Kevin Greene has been all over the NFL as both a player and a coach, but was inducted into the Pro Football Hall of Fame in 2016 for his playing career than ended in 1999. Greene, who has been a linebackers coach for the Packers and Jets, currently ranks third for overall sacks as he finished his career with 160 (he also forced 23 fumbles and recorded five interceptions).
Greene was a fifth round draft pick back in 1985 and played for the Rams, Steelers, Panthers and 49ers (his final season was a second one-year stint in Carolina). Greene was named the NFL’s Defensive Player of the Year when he led the league in sacks (that was the second time he accomplished that feat). Greene was also a five-time Pro Bowl selection and was named to the 1990s All-Decade Team.
13 CRIS CARTER
Cris Carter was a fourth round supplemental draft pick in the 1987 draft. He went on to be one of the Vikings best wide receivers in team history (he also played for the Eagles and a season with the Dolphins). Carter was also selected to eight-straight Pro Bowls and was inducted into the Hall of Fame in 2013. Carter, who was named to the 1990s All-Decade Team and has his No. 80 retired by the Vikings, finished his career with 1,101 receptions, 13,899 receiving yards and 130 touchdowns.
Carter led the NFL in receiving touchdowns three times (1995, 1997 and 1999) and was named the Walter Payton NFL Man of the Year in 1999. Carter, who has been a featured analyst on ESPN, HBO and Yahoo Sports, is the only player drafted in the supplemental draft to eventually be elected into the Hall of Fame.
12 MICHAEL STRAHAN
Here we have one of today’s more-known Pro Football Hall of Famers. Michael Strahan was a star when he was in the league, and he’s becoming even more of a household name as he keeps showing up to host television shows. Strahan played his entire career with the New York Giants after he was drafted with the 40th overall pick back in 1993 (he retired in 2007). The defensive end had just an amazing career.
Strahan was the NFL Defensive Player of the Year in 2001 when he set the NFL record of 22.5 sacks in a season. But that wasn’t the only time he led the league in sacks. Strahan accomplished that feat again in 2003, when he was also named the NFC Defensive Player of the Year for the second time. Strahan, who was named to the 2000s All-Decade Team, was a seven-time Pro Bowl selection and a four-time All-Pro selection.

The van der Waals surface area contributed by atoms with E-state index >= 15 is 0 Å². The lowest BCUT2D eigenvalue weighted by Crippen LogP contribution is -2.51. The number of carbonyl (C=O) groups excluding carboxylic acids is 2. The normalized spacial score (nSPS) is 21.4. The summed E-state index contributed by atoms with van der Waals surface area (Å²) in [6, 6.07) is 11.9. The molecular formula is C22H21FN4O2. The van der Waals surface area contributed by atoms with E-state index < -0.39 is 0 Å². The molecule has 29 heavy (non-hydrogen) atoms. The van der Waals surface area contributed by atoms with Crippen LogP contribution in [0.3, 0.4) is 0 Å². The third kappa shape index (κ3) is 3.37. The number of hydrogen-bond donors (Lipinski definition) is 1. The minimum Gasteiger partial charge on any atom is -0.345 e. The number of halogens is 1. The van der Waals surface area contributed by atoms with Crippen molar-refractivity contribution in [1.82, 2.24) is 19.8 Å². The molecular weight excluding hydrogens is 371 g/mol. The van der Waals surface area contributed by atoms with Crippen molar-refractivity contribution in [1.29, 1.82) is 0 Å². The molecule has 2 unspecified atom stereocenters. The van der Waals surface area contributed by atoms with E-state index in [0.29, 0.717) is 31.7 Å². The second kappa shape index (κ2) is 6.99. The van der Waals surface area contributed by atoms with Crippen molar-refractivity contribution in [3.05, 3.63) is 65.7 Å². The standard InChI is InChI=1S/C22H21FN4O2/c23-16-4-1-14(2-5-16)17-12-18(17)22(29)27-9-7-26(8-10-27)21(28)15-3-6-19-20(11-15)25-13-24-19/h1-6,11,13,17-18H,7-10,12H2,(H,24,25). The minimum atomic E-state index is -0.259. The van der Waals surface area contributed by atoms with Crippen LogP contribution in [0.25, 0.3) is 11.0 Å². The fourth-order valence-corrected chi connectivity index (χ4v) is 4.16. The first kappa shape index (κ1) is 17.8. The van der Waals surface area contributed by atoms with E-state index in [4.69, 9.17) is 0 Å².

11 CURTIS MARTIN
In just 11 seasons, it’s insane that Curtis Martin was able to rush for nearly 15,000 yards. The crazier part is that Martin’s most rush attempts in a season, 371, came in 2004 when he was 31 years old. Martin rushed for 1,697 that season. Martin ranks fourth for career rushing yards and 13th for career rushing touchdowns. It didn’t shock anyone when Martin was inducted into the Hall of Fame in 2012.
He’s without a doubt, one of the best running backs to play in the NFL. He rushed for more than 1,000 yards in all of his first 10 seasons and played in nearly every game through that stretch. It was only in his last season where he failed to meet that mark when he played in just 12 games. Martin even added more than 3,000 receiving yards throughout his career. He could have been higher on the list had a knee injury not ended his Hall of Fame career.
10 MARVIN HARRISON
Marvin Harrison was really, really good on the field. He is often considered one of the most talented and productive wide receivers in NFL history. Sure, he played most of his time with quarterback Peyton Manning, but that’s no reason to think any less of the extremely skilled wide receiver. Harrison was inducted to the Pro Football Hall of Fame in 2016 (which was the same year his coach, Tony Dungy, was inducted).
Harrison was a first round pick in the 1996 draft and played every season through 2008 with the Colts. He led the league in receiving yards twice and was the receiving touchdowns co-leader in 2005. He was an eight-time Pro Bowl selection, and also named to the 2000s All-Decade Team. Harrison finished his career with 1,102 receptions for 14,580 yards and 128 touchdowns.
9 LADAINIAN TOMLINSON
LaDainian Tomlinson was without a doubt one of the most talented athletes to ever rush the ball in the NFL and he was rightfully inducted into the Hall of Fame in 2017. By the end of his career, Tomlinson ranked fifth in career rushing yards (13,684) and second in career rushing touchdowns (145). Tomlinson even threw seven touchdowns during his 11-year career. The most impressive part is that Tomlison’s last season was mostly spent on the bench, so his totals mostly came from 10 seasons in the league.
L.T. was a five-time Pro Bowler, who led the league in rushing yards twice and rushing touchdowns three times. He holds the record for most rushing yards in a season (28), and is tied for the most consecutive games with a touchdown (18).
8 WARREN SAPP
It was hard to believe a guy who was as big as Warren Sapp was able to move so swiftly and quickly. Sapp had amazing size, talent and even grace as he powered through just about everyone’s offensive front. Sapp was the 12th overall pick, he played with the Buccaneers (1995-2003) and the Raiders (2004-2007) and was inducted into the Pro Football Hall of Fame in 2013.
Sapp, whose No. 99 is retired in Tampa Bay, was named to the 1990s All-Decade Team and the 2000s All-Decade Team. He was the Defensive Player of the Year in 1999 and was a seven-time Pro Bowl selection. Sapp started 188 games and recorded 96.5 sacks, forced 19 fumbles and even posted four interceptions with three touchdowns during his time in the NFL.
7 DERRICK BROOKS